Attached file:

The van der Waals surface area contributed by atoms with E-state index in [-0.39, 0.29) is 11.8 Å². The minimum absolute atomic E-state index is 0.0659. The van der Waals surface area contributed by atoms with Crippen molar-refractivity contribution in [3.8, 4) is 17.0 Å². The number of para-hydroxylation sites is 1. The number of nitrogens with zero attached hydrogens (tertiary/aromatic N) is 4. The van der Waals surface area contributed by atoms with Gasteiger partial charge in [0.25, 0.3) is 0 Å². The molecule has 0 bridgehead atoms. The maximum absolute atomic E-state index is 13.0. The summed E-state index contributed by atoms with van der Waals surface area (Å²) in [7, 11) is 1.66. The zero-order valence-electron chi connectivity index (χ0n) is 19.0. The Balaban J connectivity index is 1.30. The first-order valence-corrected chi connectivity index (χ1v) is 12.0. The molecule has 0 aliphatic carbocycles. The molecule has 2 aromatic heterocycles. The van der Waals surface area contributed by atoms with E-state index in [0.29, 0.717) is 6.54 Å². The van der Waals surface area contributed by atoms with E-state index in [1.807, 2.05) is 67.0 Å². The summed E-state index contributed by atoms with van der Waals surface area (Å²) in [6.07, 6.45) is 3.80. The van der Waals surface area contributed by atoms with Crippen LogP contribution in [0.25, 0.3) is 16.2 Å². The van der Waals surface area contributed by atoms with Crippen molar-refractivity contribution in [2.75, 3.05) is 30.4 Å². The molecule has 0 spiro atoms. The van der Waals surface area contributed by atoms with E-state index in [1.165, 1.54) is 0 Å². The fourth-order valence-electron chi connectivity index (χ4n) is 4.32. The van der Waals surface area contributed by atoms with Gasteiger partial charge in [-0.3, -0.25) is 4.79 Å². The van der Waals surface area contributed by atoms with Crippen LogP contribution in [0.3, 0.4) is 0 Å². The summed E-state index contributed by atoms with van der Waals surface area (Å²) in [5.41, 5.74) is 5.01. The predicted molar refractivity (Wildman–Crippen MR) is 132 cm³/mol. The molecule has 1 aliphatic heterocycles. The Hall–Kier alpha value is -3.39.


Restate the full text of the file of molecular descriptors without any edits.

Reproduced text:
The van der Waals surface area contributed by atoms with E-state index in [-0.39, 0.29) is 11.8 Å². The minimum absolute atomic E-state index is 0.0659. The van der Waals surface area contributed by atoms with Crippen molar-refractivity contribution in [3.8, 4) is 17.0 Å². The number of para-hydroxylation sites is 1. The number of nitrogens with zero attached hydrogens (tertiary/aromatic N) is 4. The van der Waals surface area contributed by atoms with Gasteiger partial charge in [0.25, 0.3) is 0 Å². The molecule has 0 bridgehead atoms. The maximum absolute atomic E-state index is 13.0. The summed E-state index contributed by atoms with van der Waals surface area (Å²) in [7, 11) is 1.66. The zero-order valence-electron chi connectivity index (χ0n) is 19.0. The Balaban J connectivity index is 1.30. The first-order valence-corrected chi connectivity index (χ1v) is 12.0. The molecule has 0 aliphatic carbocycles. The molecule has 2 aromatic heterocycles. The van der Waals surface area contributed by atoms with E-state index in [0.29, 0.717) is 6.54 Å². The van der Waals surface area contributed by atoms with E-state index in [1.807, 2.05) is 67.0 Å². The summed E-state index contributed by atoms with van der Waals surface area (Å²) in [6.07, 6.45) is 3.80. The van der Waals surface area contributed by atoms with Crippen LogP contribution in [0.25, 0.3) is 16.2 Å². The van der Waals surface area contributed by atoms with Crippen molar-refractivity contribution in [2.75, 3.05) is 30.4 Å². The molecule has 0 spiro atoms. The van der Waals surface area contributed by atoms with E-state index in [1.165, 1.54) is 0 Å². The fourth-order valence-electron chi connectivity index (χ4n) is 4.32. The van der Waals surface area contributed by atoms with Gasteiger partial charge in [-0.3, -0.25) is 4.79 Å². The van der Waals surface area contributed by atoms with Crippen LogP contribution in [0.3, 0.4) is 0 Å². The summed E-state index contributed by atoms with van der Waals surface area (Å²) in [5.41, 5.74) is 5.01. The predicted molar refractivity (Wildman–Crippen MR) is 132 cm³/mol. The molecule has 1 aliphatic heterocycles. The Hall–Kier alpha value is -3.39.